And then, when I started riding motorcycles, a few years after college, I valued having my keys on a chain. When you sit with your knees high against the gas tank, it puts a slant on the pockets in a man’s slacks. Keys and loose coins can work their way down to the opening and fall out. Now, this never happened to me. I never lost so much as a dime. But you think about this, if your key ring is loose in your pocket. And you don’t happen to think that, if your keychain is longer than about twelve inches, the keyring and chain will fall into the rear wheel, tangle in the spokes, rip up your pants or disrupt the bike itself. You’re more worried about losing your keys in the first place.

So, over the years, it has been my semi-serious hobby—or obsession, take your pick—to find just the right key ring and chain combination. Light chains that are not the pre-made silver things you can buy at a jewelry store are difficult to come by. I’ve used dog choke chains with the end rings cut off, various grades of stainless-steel necklace chains and bracelets, and the light chains used in furniture for drop-leaf desk fronts. Different weights, metals (even a couple in titanium), and finishes (chrome plated or not). To complete the ends, I have generally settled on French marine hardware for the hooks that attach to my belt loops and the shackles that connect to the final link, top and bottom. For the keyring itself, I use a small carabiner or tie down, usually in marine-grade stainless steel rather than the traditional split ring—which always seems to lose its tightness and show a gap with use.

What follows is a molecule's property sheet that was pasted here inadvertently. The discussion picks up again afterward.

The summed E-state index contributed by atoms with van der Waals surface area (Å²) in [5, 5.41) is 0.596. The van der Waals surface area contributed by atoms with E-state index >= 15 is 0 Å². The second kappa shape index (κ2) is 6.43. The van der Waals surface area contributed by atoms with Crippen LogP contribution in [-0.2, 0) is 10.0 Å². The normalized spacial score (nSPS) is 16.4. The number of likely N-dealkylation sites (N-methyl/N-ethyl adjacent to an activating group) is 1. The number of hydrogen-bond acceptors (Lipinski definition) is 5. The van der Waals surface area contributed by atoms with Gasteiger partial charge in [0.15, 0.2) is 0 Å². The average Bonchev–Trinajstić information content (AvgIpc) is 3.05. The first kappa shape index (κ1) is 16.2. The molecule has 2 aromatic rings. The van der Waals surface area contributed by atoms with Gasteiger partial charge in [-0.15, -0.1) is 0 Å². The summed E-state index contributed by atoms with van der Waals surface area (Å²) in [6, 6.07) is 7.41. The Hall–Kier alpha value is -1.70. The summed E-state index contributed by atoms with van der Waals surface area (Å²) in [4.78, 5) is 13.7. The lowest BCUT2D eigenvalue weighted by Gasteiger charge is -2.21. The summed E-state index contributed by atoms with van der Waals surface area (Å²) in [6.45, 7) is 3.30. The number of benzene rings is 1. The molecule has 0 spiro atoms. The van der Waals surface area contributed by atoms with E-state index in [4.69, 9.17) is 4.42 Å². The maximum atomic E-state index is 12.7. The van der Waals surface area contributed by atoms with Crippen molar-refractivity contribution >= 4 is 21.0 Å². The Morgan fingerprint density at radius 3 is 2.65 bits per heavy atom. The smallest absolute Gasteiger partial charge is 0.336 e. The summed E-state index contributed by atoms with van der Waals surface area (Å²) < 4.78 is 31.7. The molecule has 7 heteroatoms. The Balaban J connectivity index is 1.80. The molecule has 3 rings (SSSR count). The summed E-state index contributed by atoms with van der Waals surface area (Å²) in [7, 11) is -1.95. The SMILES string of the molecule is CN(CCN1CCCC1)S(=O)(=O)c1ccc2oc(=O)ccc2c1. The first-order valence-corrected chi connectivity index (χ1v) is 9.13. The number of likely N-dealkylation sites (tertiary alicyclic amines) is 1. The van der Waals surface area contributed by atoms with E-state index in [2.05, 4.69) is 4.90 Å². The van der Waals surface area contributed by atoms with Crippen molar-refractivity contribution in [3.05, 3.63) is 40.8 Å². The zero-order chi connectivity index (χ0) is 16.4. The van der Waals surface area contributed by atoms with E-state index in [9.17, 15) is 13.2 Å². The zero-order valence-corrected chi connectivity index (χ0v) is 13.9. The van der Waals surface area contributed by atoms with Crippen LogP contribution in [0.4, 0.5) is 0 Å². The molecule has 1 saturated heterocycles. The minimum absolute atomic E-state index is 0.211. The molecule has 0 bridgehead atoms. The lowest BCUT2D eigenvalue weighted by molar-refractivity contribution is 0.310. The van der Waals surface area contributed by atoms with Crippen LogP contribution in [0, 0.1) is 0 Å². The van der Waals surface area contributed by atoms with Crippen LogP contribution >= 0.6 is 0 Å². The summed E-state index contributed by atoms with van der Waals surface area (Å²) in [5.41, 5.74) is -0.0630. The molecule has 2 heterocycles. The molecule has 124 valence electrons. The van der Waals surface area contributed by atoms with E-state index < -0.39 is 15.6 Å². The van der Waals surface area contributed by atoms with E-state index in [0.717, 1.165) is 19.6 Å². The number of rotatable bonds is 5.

I now have a collection of different chains, different lengths, metals, and finishes, and different keyrings to match with them.

The point of this lengthy disquisition is that, when my mind is not properly occupied with more weighty matters, I tend to obsess about how I wear my keys. The last time I went out, did I fumble a bit with a chain that was too long? Maybe the shorter chain would be more convenient. Or, I’m not really riding a motorcycle—or not right now—so maybe I could drop the chain and just put the keyring naked in my pocket. But then, the last time I handled just the ring, it took my fingers too long to work it around to the key I wanted; maybe I should put on a fob for easy handling. (Oh, yes, I have a collection of fobs, some decorative and some—like those little cannisters that hold my caffeine pills or maybe a couple of aspirin, or a small Crescent wrench—more useful.)

Some days, when I am not fighting for my life on the motorcycle or deep in the settling of plot mechanics, I change my keyring, the chain, or the fob two of three times, depending on whim and the vagaries of what feels right at any particular moment. And each time, it’s like, this is perfect for now and forever. Until the next change of mind.

The idle mind is not the devil’s playground, it’s a loose nut rattling around in its shell. I should take up a dangerous hobby, like skydiving or motorcycle riding, to put me in fear of my life and make me concentrate on the essentials.